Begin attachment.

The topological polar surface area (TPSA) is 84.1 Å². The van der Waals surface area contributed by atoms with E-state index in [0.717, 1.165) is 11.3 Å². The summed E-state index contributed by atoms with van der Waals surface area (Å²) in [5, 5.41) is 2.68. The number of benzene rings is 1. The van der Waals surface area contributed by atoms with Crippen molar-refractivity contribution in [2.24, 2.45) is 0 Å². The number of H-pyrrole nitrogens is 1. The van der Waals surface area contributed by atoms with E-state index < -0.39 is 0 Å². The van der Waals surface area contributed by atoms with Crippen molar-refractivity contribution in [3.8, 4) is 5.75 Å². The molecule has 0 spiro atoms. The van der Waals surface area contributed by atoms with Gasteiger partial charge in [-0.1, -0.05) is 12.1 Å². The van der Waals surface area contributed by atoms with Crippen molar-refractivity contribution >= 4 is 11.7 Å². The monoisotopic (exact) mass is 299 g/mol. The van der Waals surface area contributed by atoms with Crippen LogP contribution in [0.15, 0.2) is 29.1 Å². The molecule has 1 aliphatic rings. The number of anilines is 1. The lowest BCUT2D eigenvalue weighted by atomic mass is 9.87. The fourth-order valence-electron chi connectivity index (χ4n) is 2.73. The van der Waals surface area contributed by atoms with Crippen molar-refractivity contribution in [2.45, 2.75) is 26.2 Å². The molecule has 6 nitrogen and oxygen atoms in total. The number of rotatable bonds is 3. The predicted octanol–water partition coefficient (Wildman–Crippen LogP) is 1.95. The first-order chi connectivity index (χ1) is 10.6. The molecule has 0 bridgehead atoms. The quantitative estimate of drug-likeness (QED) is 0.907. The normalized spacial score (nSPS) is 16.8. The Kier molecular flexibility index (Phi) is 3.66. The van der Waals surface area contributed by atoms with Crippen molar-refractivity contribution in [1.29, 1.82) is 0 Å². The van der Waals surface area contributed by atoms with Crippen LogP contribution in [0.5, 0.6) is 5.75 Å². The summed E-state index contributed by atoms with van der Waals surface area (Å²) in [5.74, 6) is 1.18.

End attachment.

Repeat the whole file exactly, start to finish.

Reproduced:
The topological polar surface area (TPSA) is 84.1 Å². The van der Waals surface area contributed by atoms with E-state index in [0.717, 1.165) is 11.3 Å². The summed E-state index contributed by atoms with van der Waals surface area (Å²) in [5, 5.41) is 2.68. The number of benzene rings is 1. The van der Waals surface area contributed by atoms with Crippen molar-refractivity contribution in [2.24, 2.45) is 0 Å². The number of H-pyrrole nitrogens is 1. The van der Waals surface area contributed by atoms with E-state index < -0.39 is 0 Å². The van der Waals surface area contributed by atoms with Crippen molar-refractivity contribution in [3.8, 4) is 5.75 Å². The molecule has 0 spiro atoms. The van der Waals surface area contributed by atoms with Gasteiger partial charge in [-0.1, -0.05) is 12.1 Å². The van der Waals surface area contributed by atoms with Crippen molar-refractivity contribution >= 4 is 11.7 Å². The monoisotopic (exact) mass is 299 g/mol. The van der Waals surface area contributed by atoms with Crippen LogP contribution in [0.15, 0.2) is 29.1 Å². The molecule has 1 aliphatic rings. The number of anilines is 1. The lowest BCUT2D eigenvalue weighted by atomic mass is 9.87. The fourth-order valence-electron chi connectivity index (χ4n) is 2.73. The van der Waals surface area contributed by atoms with Crippen molar-refractivity contribution in [2.45, 2.75) is 26.2 Å². The molecule has 6 nitrogen and oxygen atoms in total. The number of rotatable bonds is 3. The predicted octanol–water partition coefficient (Wildman–Crippen LogP) is 1.95. The first-order chi connectivity index (χ1) is 10.6. The molecule has 0 bridgehead atoms. The quantitative estimate of drug-likeness (QED) is 0.907. The normalized spacial score (nSPS) is 16.8. The Kier molecular flexibility index (Phi) is 3.66. The van der Waals surface area contributed by atoms with Crippen molar-refractivity contribution in [1.29, 1.82) is 0 Å². The van der Waals surface area contributed by atoms with Crippen LogP contribution in [0.5, 0.6) is 5.75 Å². The summed E-state index contributed by atoms with van der Waals surface area (Å²) in [5.74, 6) is 1.18.